These Are the Most Balearic TV Theme Tunes Ever


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These Are the Most Balearic TV Theme Tunes Ever

Here's every theme tune that'll save your Sunday afternoon set at Pikes from being the dampest of squibs. Including the one from 'The Weakest Link'.

Ever sat there on a Sunday evening after a Saturday night, stomach tensed with dread, jaw resting somewhere near your floating ribs, your lips glued together with a thick white residue you'd really rather not think about, eagerly awaiting the delivery of a tandoori lamb shashlik that you're not actually going to eat, with the telly humming away in the background? Of course you have! You'll have done that because that's part and parcel of the sesh and you love the sesh more than anything else. The sesh is your life now: it has bled you dry and left you a hollow-eyed cadaver who haunts clubs, cashpoints, and corner shops.


And now it's spat you out—as it always has, as it always will—on the sofa in a miserable living room with nothing but self-loathing and Songs of Praise for company. It is dark outside now, and you feel lonely, possibly lonelier than you've ever felt before, so lonely that you'll voluntarily sit through three hours of Michael Portillo prattling about on regional steam trains, eyes shut tight, pretending you were sat next to him, huffing on his oaky, smoky fumes, clinking flagons of cheap red plonk together.

Last night things were different. You were glowing, you were lithe, you were a dancing machine. You were young and free and irresistible. You were sweating and shining and you thought that everything would stay this perfect forever. It didn't. It couldn't. So here you are, fingernail-free, the last flakes of crumbly tobacco dredged from their polyethene coffin and stuffed into the most prison-thin rollie you've ever tried to suck through dry teeth, crying at an episode of Can't Pay? We'll Take it Away!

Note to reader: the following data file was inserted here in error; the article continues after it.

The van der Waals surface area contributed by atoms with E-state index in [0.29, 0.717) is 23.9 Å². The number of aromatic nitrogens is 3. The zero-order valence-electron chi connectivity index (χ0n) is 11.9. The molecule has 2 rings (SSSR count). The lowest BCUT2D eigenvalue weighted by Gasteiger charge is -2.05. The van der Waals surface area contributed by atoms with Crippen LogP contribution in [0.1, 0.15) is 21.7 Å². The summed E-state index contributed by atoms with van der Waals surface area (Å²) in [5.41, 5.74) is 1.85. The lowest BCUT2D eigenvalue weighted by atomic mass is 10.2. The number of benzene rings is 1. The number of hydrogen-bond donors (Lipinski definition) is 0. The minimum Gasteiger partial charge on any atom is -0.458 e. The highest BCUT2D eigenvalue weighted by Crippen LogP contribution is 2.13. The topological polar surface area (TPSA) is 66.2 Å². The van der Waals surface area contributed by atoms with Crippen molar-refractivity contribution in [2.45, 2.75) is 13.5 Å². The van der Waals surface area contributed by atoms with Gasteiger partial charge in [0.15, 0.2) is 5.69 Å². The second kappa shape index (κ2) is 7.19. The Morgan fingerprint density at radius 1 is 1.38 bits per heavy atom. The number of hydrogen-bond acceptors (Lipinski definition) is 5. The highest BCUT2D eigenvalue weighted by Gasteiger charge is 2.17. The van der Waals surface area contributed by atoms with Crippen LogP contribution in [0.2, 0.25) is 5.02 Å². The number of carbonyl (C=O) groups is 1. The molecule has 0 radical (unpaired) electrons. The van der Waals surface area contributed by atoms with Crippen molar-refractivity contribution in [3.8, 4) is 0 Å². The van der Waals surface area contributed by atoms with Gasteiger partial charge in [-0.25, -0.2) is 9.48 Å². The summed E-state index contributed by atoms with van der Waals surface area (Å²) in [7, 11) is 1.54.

Stop it. RIght now. Stop whimpering. Stop moaning. Stop blowing on your curry and fucking eat it. Then, once you've stuffed your innards with lamb and rice, pull yourself together man and face facts: television isn't just a hand to hold during a comedown….it's also a seemingly endless source of great Balearic music! If you've spent the last few years digging deeper and deeper into the overdraft to get the perfect batch of records for the set at Pikes you'll never get to play, prepare to feel a fool: all you needed to be the next Jose Padilla was a basic Freeview package!


1. TFI Friday

I overheard you in the pub at the weekend, mate. I wasn't intentionally eavesdropping but after a few half pints of Bombardier you've got a tendency to talk at foghorn volume and the whole of Herne Hill's finest watering hole were privy to your thoughts on who the most Balearic man in Britain is. You probably regret it now in the cold light of Tuesday morning, but it definitely isn't Richard Madley as you so confidently claimed between bites of a Keralan dressed crab. Sure, Richard's got a raffish charm about him, and I don't doubt that he's as keen on a few cocktails down La Torre as the rest of us, but get real. Everyone knows the real Balearic VIP is Chris Evans. The car-crazy broadcaster is rumoured to have a tattoo of Alfredo etched on his back, and it's been said that at the Radio 2 Christmas party, Billie Piper's ex-husband is often found going B2B with Ken "Popmaster" Bruce, with the pair of them ending the night with the entirety of E2-E4 much to the annoyance of Jeremy Vine.

2. Doctors